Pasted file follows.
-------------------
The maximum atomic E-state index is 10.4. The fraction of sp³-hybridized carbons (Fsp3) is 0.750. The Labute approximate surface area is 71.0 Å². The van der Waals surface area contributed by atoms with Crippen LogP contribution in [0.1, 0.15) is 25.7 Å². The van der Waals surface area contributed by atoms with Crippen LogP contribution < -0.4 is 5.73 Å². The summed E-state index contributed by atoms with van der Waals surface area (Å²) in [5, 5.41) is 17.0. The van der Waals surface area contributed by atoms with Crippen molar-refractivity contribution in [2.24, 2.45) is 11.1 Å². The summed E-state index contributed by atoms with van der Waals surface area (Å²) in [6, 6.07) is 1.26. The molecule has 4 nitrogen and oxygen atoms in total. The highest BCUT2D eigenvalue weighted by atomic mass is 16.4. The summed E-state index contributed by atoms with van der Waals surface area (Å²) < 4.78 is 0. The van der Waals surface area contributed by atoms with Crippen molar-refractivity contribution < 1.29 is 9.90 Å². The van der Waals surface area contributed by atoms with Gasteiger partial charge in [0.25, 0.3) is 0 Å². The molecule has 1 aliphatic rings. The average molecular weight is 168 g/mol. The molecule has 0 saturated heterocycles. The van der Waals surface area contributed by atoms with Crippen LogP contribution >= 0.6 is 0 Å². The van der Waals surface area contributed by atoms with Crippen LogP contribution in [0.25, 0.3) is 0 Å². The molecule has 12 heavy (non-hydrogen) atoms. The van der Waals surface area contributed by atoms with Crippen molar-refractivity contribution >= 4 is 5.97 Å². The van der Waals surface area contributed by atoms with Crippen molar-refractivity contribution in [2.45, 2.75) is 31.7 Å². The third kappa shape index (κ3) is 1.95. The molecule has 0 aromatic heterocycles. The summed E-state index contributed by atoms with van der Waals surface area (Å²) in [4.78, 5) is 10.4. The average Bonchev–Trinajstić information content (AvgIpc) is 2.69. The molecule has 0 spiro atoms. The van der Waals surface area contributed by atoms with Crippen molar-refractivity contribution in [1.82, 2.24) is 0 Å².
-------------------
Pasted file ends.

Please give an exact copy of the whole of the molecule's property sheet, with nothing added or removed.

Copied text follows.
The maximum atomic E-state index is 10.4. The fraction of sp³-hybridized carbons (Fsp3) is 0.750. The Labute approximate surface area is 71.0 Å². The van der Waals surface area contributed by atoms with Crippen LogP contribution in [0.1, 0.15) is 25.7 Å². The van der Waals surface area contributed by atoms with Crippen LogP contribution < -0.4 is 5.73 Å². The summed E-state index contributed by atoms with van der Waals surface area (Å²) in [5, 5.41) is 17.0. The van der Waals surface area contributed by atoms with Crippen molar-refractivity contribution in [2.24, 2.45) is 11.1 Å². The summed E-state index contributed by atoms with van der Waals surface area (Å²) in [6, 6.07) is 1.26. The molecule has 4 nitrogen and oxygen atoms in total. The highest BCUT2D eigenvalue weighted by atomic mass is 16.4. The summed E-state index contributed by atoms with van der Waals surface area (Å²) < 4.78 is 0. The van der Waals surface area contributed by atoms with Crippen molar-refractivity contribution < 1.29 is 9.90 Å². The van der Waals surface area contributed by atoms with Gasteiger partial charge in [0.25, 0.3) is 0 Å². The molecule has 1 aliphatic rings. The average molecular weight is 168 g/mol. The molecule has 0 saturated heterocycles. The van der Waals surface area contributed by atoms with Crippen LogP contribution >= 0.6 is 0 Å². The van der Waals surface area contributed by atoms with Crippen LogP contribution in [0.25, 0.3) is 0 Å². The molecule has 12 heavy (non-hydrogen) atoms. The van der Waals surface area contributed by atoms with Crippen molar-refractivity contribution >= 4 is 5.97 Å². The van der Waals surface area contributed by atoms with Crippen molar-refractivity contribution in [2.45, 2.75) is 31.7 Å². The third kappa shape index (κ3) is 1.95. The molecule has 0 aromatic heterocycles. The summed E-state index contributed by atoms with van der Waals surface area (Å²) in [4.78, 5) is 10.4. The average Bonchev–Trinajstić information content (AvgIpc) is 2.69. The molecule has 0 spiro atoms. The van der Waals surface area contributed by atoms with Crippen molar-refractivity contribution in [1.82, 2.24) is 0 Å².